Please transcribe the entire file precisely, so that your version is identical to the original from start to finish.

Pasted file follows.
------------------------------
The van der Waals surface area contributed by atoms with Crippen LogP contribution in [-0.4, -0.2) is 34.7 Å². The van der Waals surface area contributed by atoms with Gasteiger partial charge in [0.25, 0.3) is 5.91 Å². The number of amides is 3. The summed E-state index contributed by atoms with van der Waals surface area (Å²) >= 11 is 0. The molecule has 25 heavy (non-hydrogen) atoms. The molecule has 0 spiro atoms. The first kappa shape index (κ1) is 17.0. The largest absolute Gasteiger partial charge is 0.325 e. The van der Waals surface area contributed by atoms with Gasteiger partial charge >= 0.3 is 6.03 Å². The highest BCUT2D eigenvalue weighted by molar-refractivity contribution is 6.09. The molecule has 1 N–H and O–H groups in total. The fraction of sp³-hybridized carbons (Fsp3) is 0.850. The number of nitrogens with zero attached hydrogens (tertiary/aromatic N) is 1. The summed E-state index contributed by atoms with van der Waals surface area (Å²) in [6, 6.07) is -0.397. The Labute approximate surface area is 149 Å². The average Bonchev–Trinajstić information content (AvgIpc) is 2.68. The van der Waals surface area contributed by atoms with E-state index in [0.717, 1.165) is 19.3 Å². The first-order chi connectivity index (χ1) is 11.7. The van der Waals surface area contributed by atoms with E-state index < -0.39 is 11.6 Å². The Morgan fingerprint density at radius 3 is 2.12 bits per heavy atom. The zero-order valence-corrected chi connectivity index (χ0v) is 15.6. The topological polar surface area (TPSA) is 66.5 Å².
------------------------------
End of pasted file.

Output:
The van der Waals surface area contributed by atoms with Crippen LogP contribution in [-0.4, -0.2) is 34.7 Å². The van der Waals surface area contributed by atoms with Gasteiger partial charge in [0.25, 0.3) is 5.91 Å². The number of amides is 3. The summed E-state index contributed by atoms with van der Waals surface area (Å²) >= 11 is 0. The molecule has 25 heavy (non-hydrogen) atoms. The molecule has 0 spiro atoms. The first kappa shape index (κ1) is 17.0. The largest absolute Gasteiger partial charge is 0.325 e. The van der Waals surface area contributed by atoms with Gasteiger partial charge >= 0.3 is 6.03 Å². The highest BCUT2D eigenvalue weighted by molar-refractivity contribution is 6.09. The molecule has 1 N–H and O–H groups in total. The fraction of sp³-hybridized carbons (Fsp3) is 0.850. The number of nitrogens with zero attached hydrogens (tertiary/aromatic N) is 1. The summed E-state index contributed by atoms with van der Waals surface area (Å²) in [6, 6.07) is -0.397. The Labute approximate surface area is 149 Å². The average Bonchev–Trinajstić information content (AvgIpc) is 2.68. The van der Waals surface area contributed by atoms with E-state index in [0.717, 1.165) is 19.3 Å². The first-order chi connectivity index (χ1) is 11.7. The van der Waals surface area contributed by atoms with E-state index < -0.39 is 11.6 Å². The Morgan fingerprint density at radius 3 is 2.12 bits per heavy atom. The zero-order valence-corrected chi connectivity index (χ0v) is 15.6. The topological polar surface area (TPSA) is 66.5 Å².